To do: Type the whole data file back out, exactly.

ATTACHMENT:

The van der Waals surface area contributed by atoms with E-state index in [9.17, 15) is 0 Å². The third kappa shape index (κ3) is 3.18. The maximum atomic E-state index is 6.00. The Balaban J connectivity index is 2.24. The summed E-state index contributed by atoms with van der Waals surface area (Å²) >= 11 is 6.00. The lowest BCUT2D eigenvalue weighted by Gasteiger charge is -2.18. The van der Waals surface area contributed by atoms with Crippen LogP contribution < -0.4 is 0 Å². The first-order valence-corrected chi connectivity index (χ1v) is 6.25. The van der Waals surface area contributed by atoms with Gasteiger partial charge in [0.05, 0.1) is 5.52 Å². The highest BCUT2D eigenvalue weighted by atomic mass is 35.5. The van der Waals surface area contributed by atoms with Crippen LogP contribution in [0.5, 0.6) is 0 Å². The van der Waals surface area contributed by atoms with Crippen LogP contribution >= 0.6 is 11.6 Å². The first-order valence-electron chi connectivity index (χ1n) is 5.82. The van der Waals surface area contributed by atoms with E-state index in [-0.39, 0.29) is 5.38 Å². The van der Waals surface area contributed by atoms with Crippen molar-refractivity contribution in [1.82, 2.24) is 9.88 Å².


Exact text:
The van der Waals surface area contributed by atoms with E-state index in [9.17, 15) is 0 Å². The third kappa shape index (κ3) is 3.18. The maximum atomic E-state index is 6.00. The Balaban J connectivity index is 2.24. The summed E-state index contributed by atoms with van der Waals surface area (Å²) >= 11 is 6.00. The lowest BCUT2D eigenvalue weighted by Gasteiger charge is -2.18. The van der Waals surface area contributed by atoms with Crippen LogP contribution < -0.4 is 0 Å². The first-order valence-corrected chi connectivity index (χ1v) is 6.25. The van der Waals surface area contributed by atoms with Gasteiger partial charge in [0.05, 0.1) is 5.52 Å². The highest BCUT2D eigenvalue weighted by atomic mass is 35.5. The van der Waals surface area contributed by atoms with Crippen LogP contribution in [0.5, 0.6) is 0 Å². The van der Waals surface area contributed by atoms with Crippen LogP contribution >= 0.6 is 11.6 Å². The first-order valence-electron chi connectivity index (χ1n) is 5.82. The van der Waals surface area contributed by atoms with E-state index in [-0.39, 0.29) is 5.38 Å². The van der Waals surface area contributed by atoms with Crippen molar-refractivity contribution in [1.82, 2.24) is 9.88 Å².